It looks like the P. I.’s stumbled on one of Seattle’s little secrets – R.E. Load bags. I’m still shocked at the number of people in Seattle riding around with bags made elsewhere when we have great bag makers right here in town. Out in Philly, where R.E. Load originated and still has the original branch, it sounds like the bags are endemic. R.E. Load makes the most unique, most stylish bags I’ve ever seen. Not good enough? Tell ‘em what colors you want and they’ll run you a custom anything. Bags range from huge, professional courier bags to more manageable sizes for those not hauling boxes of medical records around.
Amazingly, you can only see these bags in person at a few locations world wide, so I encourage you to drop by the E. Pike St (I haven’t checked out the Philly Store yet, please let us know if you have!). There’s plenty beyond bags inside – lots of clothing, art and culture that you can’t find on their site. R. E. Load’s just turned 10 years old. Personally I’m looking forward to seeing their bags for many more.
I’ve got my own bit of R.E. Load Baggage – the quality is great, and the customer service was very good. I definitely like the creative designs I see on their bags. However, the thing that impresses me the most about R.E.Load is how they’re growing market for other artists. It’s great to see so much hand made stuff in the store front. It looks like quite a bit of it comes from ‘friends of friends’ (or maybe just friends), but I’m not sure how else you’d grow a network of custom goods. Sadly only a fraction of it is on the site.
The other interesting thing about R.E.Load is how they’re scaling their business – slowly. It looks like they’re keeping things sustainable by staying away from high production/low quality deals. Sustainable’s smart if you love what you do, and it looks to me like a lot of love and labor goes into the bags. Good on ya, R.E. Load, keep it up!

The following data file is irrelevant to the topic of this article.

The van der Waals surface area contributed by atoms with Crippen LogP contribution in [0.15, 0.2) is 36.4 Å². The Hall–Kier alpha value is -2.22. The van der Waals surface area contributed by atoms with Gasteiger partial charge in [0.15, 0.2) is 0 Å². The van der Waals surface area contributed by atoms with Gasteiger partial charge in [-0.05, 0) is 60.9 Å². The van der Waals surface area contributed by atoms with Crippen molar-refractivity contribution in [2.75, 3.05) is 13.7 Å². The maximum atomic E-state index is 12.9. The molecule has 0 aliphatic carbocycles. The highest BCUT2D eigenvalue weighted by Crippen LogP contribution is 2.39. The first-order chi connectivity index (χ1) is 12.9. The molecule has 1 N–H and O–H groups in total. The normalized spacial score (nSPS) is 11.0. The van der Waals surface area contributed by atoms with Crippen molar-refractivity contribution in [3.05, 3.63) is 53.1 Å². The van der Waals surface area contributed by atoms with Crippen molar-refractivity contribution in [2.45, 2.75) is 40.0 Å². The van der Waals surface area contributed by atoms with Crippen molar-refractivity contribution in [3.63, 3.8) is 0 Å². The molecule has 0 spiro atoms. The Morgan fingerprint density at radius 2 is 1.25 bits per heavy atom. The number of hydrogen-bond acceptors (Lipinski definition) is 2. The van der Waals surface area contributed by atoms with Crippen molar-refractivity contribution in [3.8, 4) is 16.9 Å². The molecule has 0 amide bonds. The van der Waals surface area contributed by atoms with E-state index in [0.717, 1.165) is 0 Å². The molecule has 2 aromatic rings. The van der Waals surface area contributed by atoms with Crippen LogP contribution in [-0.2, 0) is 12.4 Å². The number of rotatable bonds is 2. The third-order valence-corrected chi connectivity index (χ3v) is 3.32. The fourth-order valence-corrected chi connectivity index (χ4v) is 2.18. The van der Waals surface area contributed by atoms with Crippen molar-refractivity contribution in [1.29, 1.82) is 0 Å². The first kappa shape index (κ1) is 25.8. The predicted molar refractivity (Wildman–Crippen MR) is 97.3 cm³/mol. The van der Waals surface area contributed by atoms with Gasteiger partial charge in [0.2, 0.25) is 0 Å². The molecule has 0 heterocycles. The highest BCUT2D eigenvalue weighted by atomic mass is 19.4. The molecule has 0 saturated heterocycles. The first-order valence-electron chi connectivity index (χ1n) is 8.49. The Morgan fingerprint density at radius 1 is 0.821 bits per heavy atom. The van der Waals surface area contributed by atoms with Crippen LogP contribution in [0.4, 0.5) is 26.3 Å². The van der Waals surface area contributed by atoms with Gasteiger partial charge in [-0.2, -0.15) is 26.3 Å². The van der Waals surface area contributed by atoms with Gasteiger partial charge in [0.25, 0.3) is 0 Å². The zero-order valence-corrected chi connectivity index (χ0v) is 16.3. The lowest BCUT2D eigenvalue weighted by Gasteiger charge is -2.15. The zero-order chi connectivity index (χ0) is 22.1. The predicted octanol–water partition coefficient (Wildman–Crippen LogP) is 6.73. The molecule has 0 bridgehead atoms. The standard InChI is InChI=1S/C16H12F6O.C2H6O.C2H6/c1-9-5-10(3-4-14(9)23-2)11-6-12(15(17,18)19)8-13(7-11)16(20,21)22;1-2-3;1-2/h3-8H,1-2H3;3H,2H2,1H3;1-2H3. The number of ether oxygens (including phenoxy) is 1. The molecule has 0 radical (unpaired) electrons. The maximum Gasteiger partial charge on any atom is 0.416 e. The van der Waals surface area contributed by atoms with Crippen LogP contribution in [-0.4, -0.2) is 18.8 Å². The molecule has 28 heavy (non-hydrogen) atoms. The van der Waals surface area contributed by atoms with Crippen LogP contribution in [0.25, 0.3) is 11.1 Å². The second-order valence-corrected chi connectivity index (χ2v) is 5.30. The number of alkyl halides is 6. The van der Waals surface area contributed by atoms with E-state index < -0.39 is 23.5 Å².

We wouldn’t expect much to blog about during the Super Bowl, but the Amp Human Energy spot got our attention. Like the human-powered, Mion booth we covered earlier, but on a much larger scale, Amp Energy is uploading 30 minutes of power for the Fox Pre-Game show.
I’m thinking that spin classes across the country could get plugged in and offset some carbon or just recharge cell phones. Joking aside, the Amp Energy site has all the background videos and more. There’s a drill sergeant yelling at the cyclist to pedal harder and a Monkey game.
There probably hasn’t been stronger evidence that cycling is ubiquitous in pop culture (like the cycling mom Volvo commercial) than a monkey-pedaling game. Well, ok, a DKNY Neon Orange Bike is pretty good as well.
A reader tipped me to the Crossbeed, a folding bicycle wheel. As our readers know, I’ve traveled extensively with both little-wheel folding bikes and regular-wheeled, S&S-coupled road bikes. There’s also MTB folders, but we’ve yet to try those (we really need to add a MTB blogger). In all those travel miles, I’ve never really thought of a need to fold a wheel; I’ve wished for a carbon-folding bike, just to get the weight down, wished that Brompton was slightly less industrial-age influenced, and that Dahon made a better travel case. But the Crossbreed is certainly interesting and innovative, check the video
And coincidentally, Halfbakery a site for various, half-baked ideas, posted on this topic way back in 06.
Not at the level of difficulty required to reinvent the wheel, but a recent innovation that has made my travel by bike easier, is the Keyhole Bottle Cage available from SBS and at your local Independent Bike Dealer
3 turns of an allen wrench, and boom, it’s on/off. Small innovations like that really add up when traveling. The SRAM power link is a thing of beauty as well.
Now, I really wish that mini-pumps actually pumped air. Someone should invent that.
From the Telegraph is a guide to the 50 great things to do in the USA. Cycling in Sonoma is ranked 39th; now we’d rank that much higher than say, visiting Dollywood, but still that’s good to see cycling make it in. We’ve ridden in Sonoma, back in the pre-hugger days, and the riding is great.
It also made me wonder what our readers thought were the best places to ride?